Dual-core-capable Pentium platforms compared

Seven paths to single-socket SMP bliss

THE AVAILABILITY OF INEXPENSIVE dual-core Pentium D processors has some enthusiasts seriously reconsidering the Intel platform, and for good reason. SMP's creamy smoothness is hard to resist, and once you're hooked, there's no going back. AMD may have a better dual-core design and superior performance in many applications, but even the least expensive Athlon 64 X2 costs 50% more than a Pentium D 820. Heck, even the Pentium D 830 is cheaper than the X2 3800+. Oh, how times have changed.

Intel's dual-core chips may be cheap, but they won't plug into just any LGA775 motherboard. The processors require a chipset from Intel's 955/945 family or NVIDIA's nForce4 SLI Intel Edition, so upgrading is more involved than simply buying a new CPU. Fortunately, motherboard manufacturers have flocked to Intel and NVIDIA's new chipsets, so there's no shortage of dual-core-compatible motherboards from which to choose.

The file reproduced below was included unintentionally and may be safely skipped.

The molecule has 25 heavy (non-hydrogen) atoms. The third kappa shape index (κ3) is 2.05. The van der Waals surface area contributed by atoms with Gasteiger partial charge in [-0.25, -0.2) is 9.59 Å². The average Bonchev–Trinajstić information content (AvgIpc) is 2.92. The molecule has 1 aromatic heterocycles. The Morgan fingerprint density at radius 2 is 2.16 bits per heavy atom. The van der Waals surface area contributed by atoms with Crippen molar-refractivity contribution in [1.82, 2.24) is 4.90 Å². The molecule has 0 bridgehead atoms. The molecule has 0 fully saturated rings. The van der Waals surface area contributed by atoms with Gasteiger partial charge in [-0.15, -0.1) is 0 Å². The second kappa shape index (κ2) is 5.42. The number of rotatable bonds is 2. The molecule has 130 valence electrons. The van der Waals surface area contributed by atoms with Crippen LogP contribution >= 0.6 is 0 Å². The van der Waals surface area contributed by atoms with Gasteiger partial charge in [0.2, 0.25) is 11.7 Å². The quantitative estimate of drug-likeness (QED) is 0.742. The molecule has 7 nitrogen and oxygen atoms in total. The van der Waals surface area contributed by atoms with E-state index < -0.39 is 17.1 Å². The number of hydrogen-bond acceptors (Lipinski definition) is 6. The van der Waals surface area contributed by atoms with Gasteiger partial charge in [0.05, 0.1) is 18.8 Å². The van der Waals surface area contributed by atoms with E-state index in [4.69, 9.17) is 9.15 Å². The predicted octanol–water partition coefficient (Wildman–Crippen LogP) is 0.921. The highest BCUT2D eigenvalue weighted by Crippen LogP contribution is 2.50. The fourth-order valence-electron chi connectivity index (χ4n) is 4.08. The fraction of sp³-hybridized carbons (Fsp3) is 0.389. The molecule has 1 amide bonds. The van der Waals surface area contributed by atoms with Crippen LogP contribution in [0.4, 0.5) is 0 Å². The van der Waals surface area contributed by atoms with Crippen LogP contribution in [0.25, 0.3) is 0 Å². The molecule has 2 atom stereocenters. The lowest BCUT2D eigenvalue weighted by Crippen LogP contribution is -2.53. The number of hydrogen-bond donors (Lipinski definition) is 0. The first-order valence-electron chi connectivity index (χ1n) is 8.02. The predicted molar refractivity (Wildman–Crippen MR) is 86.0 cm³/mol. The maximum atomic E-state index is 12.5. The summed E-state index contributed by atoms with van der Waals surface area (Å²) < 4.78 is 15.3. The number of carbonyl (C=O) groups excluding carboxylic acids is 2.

To help prospective Pentium D purchasers get a handle on the platforms available to them, we've rounded up half a dozen motherboards and a small form factor system that support Intel's dual-core chips. Several chipsets are represented among the competitors, and we also have entries from a number of different manufacturers, including Abit, Asus, Gigabyte, and Shuttle. Read on for an in-depth comparison of these dual-core-capable platforms.

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